I hope you all love this weeks mobile photography and art showcases much as I do. Thank you to all the talented artists for submitting your works to our showcase this week. If you would like your work to be considered for entry in to our weekly Mobile Photography and Art Flickr Group, please submit it to our dedicated group, here. You can also submit images to our Instagram tag for this section #theappwhisperer.

Deborah McMillion, Juta Jazz, Tomaso Belloni, Hanni K, Clint Cline, jim yoksimovich, Gianluca Ricoveri, Oola Cristina, Jerry Clack, Susan Rennie, p.a. hamel, Rita Colantonio, Cintia Malhotra, Scott Simpson, Lorenka Campos, Karen Axelrad, qingxian guo, Jun Yamaguchi, Catherine Caddigan, TheiPhoneArtGirl – Meri Walker,  G R Fotos, jilllian2 – Jill Lian, Peter Wilkin, Sailisa Li, Mark Swanson, Cathrine Halsor, Laila, borisbschulz2009, Mikhail Grebenshchikov, marc gommans, Sebastian Burczyk, Manfred Major, TSOriginaux, Fleur Schim, Kathy Clay, Phil Harris, Judy Wahlberg, Lydia Cassatt, Jane Schultz, Heather McAlister, VeraJane Vickers, soul_engine, Mehmet  Duyulmus, Susan Latty, mitrydate, Jean Hutter, @tankaqueen – Alexis Rotella, Diane Neubauer, @tatteredphotographs – Kim Clayton, Eliza Badoiu, Rejane Rubino, @stillcindyjane, nielsb, Joy Sussmann, ja_graham, Chehalis Hegner, @clau_clara, @klimtt – M. Cecilia Sao Thiago, @alban_rita, em.visualartist – Eduardo Marques, @alice1280, Filiz Ak, Marian Rubin, Fernando Prats, bartonsup, Derrick O Boateng.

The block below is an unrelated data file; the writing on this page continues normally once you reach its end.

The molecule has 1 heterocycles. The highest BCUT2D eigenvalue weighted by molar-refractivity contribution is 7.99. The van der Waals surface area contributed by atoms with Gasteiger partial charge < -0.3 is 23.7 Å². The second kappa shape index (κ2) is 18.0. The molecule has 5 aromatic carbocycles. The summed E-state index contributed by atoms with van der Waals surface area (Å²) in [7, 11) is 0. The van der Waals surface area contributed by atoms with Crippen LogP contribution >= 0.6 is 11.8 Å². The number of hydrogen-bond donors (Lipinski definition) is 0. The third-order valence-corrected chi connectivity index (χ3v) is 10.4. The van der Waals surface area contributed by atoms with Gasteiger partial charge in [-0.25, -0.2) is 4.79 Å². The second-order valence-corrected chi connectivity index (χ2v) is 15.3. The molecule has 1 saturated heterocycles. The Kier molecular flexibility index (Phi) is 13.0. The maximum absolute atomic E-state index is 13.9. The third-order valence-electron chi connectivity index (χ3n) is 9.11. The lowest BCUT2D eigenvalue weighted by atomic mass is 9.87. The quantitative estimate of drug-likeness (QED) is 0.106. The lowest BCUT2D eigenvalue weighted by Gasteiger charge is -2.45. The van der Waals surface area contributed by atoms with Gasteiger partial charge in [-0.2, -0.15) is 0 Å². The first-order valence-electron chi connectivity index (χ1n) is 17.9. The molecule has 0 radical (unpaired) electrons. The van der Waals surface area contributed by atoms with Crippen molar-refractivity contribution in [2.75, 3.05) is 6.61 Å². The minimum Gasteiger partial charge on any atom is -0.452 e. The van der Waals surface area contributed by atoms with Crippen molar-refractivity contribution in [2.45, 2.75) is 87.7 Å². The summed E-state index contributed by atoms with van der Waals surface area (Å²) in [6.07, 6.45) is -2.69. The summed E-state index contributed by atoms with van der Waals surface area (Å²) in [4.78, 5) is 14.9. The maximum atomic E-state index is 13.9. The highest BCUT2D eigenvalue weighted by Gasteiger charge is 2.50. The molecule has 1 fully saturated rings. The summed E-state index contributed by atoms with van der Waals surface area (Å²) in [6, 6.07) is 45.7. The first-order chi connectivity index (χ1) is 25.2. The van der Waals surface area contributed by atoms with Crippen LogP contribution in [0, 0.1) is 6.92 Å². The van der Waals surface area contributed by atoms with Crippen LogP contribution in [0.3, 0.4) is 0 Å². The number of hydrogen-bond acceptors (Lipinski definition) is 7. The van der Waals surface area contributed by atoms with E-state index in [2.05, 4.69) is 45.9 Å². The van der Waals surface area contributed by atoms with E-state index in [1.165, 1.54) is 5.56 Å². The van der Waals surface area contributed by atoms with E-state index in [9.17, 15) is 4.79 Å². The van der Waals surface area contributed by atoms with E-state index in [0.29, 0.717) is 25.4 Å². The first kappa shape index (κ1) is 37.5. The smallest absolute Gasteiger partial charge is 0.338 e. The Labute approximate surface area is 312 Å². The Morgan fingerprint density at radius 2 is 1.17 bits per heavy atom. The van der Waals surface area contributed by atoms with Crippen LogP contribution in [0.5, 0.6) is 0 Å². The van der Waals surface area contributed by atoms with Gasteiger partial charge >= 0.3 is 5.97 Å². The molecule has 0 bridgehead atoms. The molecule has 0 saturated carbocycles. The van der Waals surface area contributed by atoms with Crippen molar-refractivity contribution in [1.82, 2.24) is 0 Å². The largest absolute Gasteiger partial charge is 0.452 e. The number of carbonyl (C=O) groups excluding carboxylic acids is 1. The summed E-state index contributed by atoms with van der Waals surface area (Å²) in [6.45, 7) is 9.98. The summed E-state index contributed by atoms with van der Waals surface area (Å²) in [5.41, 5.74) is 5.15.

Music this week is CLANN with ‘I Hold You’

Read moreMobile Photography & Art – Flickr/Instagram Group Showcase – 8 December 2019